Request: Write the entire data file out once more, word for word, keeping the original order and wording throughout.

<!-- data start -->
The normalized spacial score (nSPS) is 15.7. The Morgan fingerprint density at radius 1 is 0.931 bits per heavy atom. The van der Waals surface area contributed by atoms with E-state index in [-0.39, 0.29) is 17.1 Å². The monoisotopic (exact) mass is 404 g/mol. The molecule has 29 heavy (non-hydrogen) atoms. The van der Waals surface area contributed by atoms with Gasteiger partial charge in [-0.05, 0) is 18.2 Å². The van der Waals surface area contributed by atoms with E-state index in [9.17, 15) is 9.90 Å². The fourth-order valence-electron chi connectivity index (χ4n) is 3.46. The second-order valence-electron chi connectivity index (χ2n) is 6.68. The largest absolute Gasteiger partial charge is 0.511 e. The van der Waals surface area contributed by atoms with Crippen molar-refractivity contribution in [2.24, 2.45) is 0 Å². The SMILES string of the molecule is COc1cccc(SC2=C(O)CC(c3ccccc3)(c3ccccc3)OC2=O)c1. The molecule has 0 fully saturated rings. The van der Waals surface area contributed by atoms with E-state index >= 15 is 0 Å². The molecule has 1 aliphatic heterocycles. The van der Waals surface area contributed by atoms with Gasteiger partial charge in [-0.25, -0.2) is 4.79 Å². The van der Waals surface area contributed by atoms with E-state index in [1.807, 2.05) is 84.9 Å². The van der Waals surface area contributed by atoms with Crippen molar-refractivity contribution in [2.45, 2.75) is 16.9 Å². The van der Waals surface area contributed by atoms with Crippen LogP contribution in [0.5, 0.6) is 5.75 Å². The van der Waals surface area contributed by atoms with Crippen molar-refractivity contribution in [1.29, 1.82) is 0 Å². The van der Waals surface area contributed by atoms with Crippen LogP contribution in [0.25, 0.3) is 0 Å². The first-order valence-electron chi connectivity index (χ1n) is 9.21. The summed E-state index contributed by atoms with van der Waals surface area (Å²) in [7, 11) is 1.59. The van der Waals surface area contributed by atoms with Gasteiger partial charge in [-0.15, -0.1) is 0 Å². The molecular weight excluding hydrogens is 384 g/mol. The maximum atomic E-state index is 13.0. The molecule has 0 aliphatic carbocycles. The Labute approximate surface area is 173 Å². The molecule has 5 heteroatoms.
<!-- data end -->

The normalized spacial score (nSPS) is 15.7. The Morgan fingerprint density at radius 1 is 0.931 bits per heavy atom. The van der Waals surface area contributed by atoms with E-state index in [-0.39, 0.29) is 17.1 Å². The monoisotopic (exact) mass is 404 g/mol. The molecule has 29 heavy (non-hydrogen) atoms. The van der Waals surface area contributed by atoms with Gasteiger partial charge in [-0.05, 0) is 18.2 Å². The van der Waals surface area contributed by atoms with E-state index in [9.17, 15) is 9.90 Å². The fourth-order valence-electron chi connectivity index (χ4n) is 3.46. The second-order valence-electron chi connectivity index (χ2n) is 6.68. The largest absolute Gasteiger partial charge is 0.511 e. The van der Waals surface area contributed by atoms with Crippen molar-refractivity contribution in [2.24, 2.45) is 0 Å². The SMILES string of the molecule is COc1cccc(SC2=C(O)CC(c3ccccc3)(c3ccccc3)OC2=O)c1. The molecule has 0 fully saturated rings. The van der Waals surface area contributed by atoms with E-state index >= 15 is 0 Å². The molecule has 1 aliphatic heterocycles. The van der Waals surface area contributed by atoms with Gasteiger partial charge in [-0.25, -0.2) is 4.79 Å². The van der Waals surface area contributed by atoms with E-state index in [1.807, 2.05) is 84.9 Å². The van der Waals surface area contributed by atoms with Crippen molar-refractivity contribution in [2.45, 2.75) is 16.9 Å². The van der Waals surface area contributed by atoms with Crippen LogP contribution in [0.5, 0.6) is 5.75 Å². The van der Waals surface area contributed by atoms with Crippen molar-refractivity contribution in [1.29, 1.82) is 0 Å². The van der Waals surface area contributed by atoms with Crippen LogP contribution in [0.25, 0.3) is 0 Å². The first-order valence-electron chi connectivity index (χ1n) is 9.21. The summed E-state index contributed by atoms with van der Waals surface area (Å²) in [7, 11) is 1.59. The van der Waals surface area contributed by atoms with Gasteiger partial charge in [-0.15, -0.1) is 0 Å². The molecular weight excluding hydrogens is 384 g/mol. The maximum atomic E-state index is 13.0. The molecule has 0 aliphatic carbocycles. The Labute approximate surface area is 173 Å². The molecule has 5 heteroatoms.